Two search boats patrol off Sunbreaker Cove on Sylvan Lake Tuesday afternoon looking for a 43-year-old man, who was missing after the boat he was riding in capsized, before his body was discovered Saturday morning. (File photo by Jeff Stokoe/Advocate staff)

Drowning deaths on the rise in Alberta

Two victims in Central Alberta were not wearing lifejackets.

Following two recent water-related deaths in Central Alberta, swimmers and boaters are being urged to stay safe in the water.

A 57-year-old woman drowned in Gull Lake on Aug. 12 after the inflatable dinghy she was on capsized and a 43-year-old man’s body was recovered on Saturday, about a week after the boat he was riding in capsized on Sylvan Lake.

So far in 2017, there have been 21 media-reported drowning deaths in Alberta, up from the 14 drownings last year, according to the Lifesaving Society of Alberta and Northwest Territories.

“It’s really unfortunate we’ve had an increase in the number of drownings. I don’t know if there’s any real rhyme or reason as to why,” said Mandy Fisher, development and operations manager for the Lifesaving Society of Alberta and Northwest Territories.

In both recent incidents in Central Alberta, the victims weren’t wearing lifejackets.

A lifejacket “won’t work if you don’t wear it,” she said. “By having a properly fitted lifejacket on, you can significantly increase your chances of survival.”

By law, boaters are required to have lifejackets in the boat with them, but aren’t required to wear them. Putting on the jacket is an easy way to keep yourself safe, Fisher said.

Making sure you stay sober when heading out on the water is important too, she added. Alcohol plays a part in almost 40 per cent of boating-related fatalities and in one out of three drowning deaths, the casualty had consumed alcohol.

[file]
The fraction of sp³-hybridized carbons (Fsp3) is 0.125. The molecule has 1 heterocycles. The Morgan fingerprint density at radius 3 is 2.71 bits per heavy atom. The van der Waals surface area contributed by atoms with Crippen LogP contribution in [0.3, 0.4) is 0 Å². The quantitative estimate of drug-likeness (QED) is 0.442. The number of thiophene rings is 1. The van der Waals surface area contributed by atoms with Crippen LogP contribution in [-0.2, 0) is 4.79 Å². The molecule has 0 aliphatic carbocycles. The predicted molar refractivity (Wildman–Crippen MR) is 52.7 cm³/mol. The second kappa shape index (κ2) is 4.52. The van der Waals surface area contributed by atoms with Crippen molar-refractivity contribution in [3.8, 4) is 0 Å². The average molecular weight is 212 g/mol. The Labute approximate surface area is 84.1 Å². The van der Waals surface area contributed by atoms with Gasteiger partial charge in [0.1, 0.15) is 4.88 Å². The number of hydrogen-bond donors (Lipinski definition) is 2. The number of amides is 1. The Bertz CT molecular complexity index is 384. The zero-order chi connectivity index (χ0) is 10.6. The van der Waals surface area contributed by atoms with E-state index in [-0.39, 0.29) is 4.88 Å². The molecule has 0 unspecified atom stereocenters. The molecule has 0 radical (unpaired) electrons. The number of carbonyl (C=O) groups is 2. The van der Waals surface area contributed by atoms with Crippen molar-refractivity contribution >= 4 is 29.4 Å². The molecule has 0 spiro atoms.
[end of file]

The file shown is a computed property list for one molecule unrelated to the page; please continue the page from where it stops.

In the case of the 57-year-old woman, Blackfalds RCMP said she was not a strong swimmer.

“We recommend all people learn to swim – it’s a life skill all people should have,” said Fisher.

Sixteen of the 21 drownings in the province this year have happened since June 1, as the summer is the busiest time for water-related deaths.

The total number of drownings has been going down over the past decade and Fisher said she hopes this year is more of an outlier than a trend.

“Having a profound respect for the water is important because conditions can change very quickly in Alberta and the water can be quite cold and deep,” she said.

Fisher also said parents need to make sure children receive constant and focused supervision when they are in the water.

“You have to put your phone down, designate someone to be the lifeguard or watcher for the children in the water to make sure they are safe,” she said.

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